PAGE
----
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Raising your voice or using caps doesnt make you right in fact it only shows your frustration in your inability to push your opinion on others. Rvs are houses rolling and shaking down the worst highways imaginable and will always have problems. Your idea that greater qc will produce problem free coaches and higher profits is a pipe dream. Its ok to dream but if you think you have the only solution and all other ideas are invalid then you really are in fantasy land.
You are right. I do get frustrated by people who make assertions based on nothing more that what seems like common sense.

I am not pushing my opinion. I am pushing well documented facts. If I assert that the earth is round, or that the earth rotates around the sun, those aren't my opinions either. That those assertions appear to violate common sens, doesn't make them any less true.

It has been demonstrated over and over again, that a well planned quality system will save enough on the cost of rework, warranty work, etc., to more than cover the cost of operating the quality system.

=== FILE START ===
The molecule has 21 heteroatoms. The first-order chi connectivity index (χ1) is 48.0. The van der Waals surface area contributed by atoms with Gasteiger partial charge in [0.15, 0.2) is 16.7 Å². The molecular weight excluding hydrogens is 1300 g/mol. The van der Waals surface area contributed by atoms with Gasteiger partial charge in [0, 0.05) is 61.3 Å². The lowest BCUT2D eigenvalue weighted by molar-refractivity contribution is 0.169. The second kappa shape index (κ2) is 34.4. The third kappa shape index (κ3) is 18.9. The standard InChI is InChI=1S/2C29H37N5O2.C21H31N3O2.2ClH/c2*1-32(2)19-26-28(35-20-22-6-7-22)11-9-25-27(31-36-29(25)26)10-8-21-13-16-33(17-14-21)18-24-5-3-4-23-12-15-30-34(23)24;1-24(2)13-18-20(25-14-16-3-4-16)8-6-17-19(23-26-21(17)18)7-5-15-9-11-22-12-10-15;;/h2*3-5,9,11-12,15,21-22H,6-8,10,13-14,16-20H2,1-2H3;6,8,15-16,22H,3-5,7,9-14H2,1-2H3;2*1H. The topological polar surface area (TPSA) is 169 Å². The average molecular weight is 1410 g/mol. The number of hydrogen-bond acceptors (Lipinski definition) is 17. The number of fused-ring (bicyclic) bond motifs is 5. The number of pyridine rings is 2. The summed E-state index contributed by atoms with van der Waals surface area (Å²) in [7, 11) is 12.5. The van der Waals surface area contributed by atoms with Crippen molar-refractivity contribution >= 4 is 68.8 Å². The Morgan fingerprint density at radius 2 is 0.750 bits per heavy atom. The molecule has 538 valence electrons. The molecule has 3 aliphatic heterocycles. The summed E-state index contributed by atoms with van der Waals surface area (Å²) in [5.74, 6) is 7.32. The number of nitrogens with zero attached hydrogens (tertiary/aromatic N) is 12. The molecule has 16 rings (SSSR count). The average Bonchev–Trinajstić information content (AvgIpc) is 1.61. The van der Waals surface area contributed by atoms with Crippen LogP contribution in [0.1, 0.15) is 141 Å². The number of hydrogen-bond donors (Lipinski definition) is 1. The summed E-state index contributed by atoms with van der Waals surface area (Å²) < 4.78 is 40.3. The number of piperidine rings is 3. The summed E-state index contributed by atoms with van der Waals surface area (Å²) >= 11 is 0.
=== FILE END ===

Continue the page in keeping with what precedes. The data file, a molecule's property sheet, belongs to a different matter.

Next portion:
Earlier in this thread, I cited several references to back up my assertions. Try reading W. Edwards Demming, Phillip Crosby, or Joseph Juran to name a few. Where are the facts to back up your assertions?

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Old 04-27-2015, 11:35 AM   #93
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The only cure/answer to poor quality in construction is competition and an educated consumer. Take away either of those, and you'll get what we have now.
Also keep in mind that there are different grades of quality for different workloads/use cases. Not everyone plans on putting 100,000 miles on their coach in 2 yrs with a family of 6.
And I respectfully disagree about costs. Overall, quality costs money, period. The idea that you, as a manufacturer, save money over the long term by paying for greater quality upfront simply does not apply to this sector where there is frequently minimal useage and high turnover of customers. People are in and out of motorhomes sometimes in as little as 2yrs.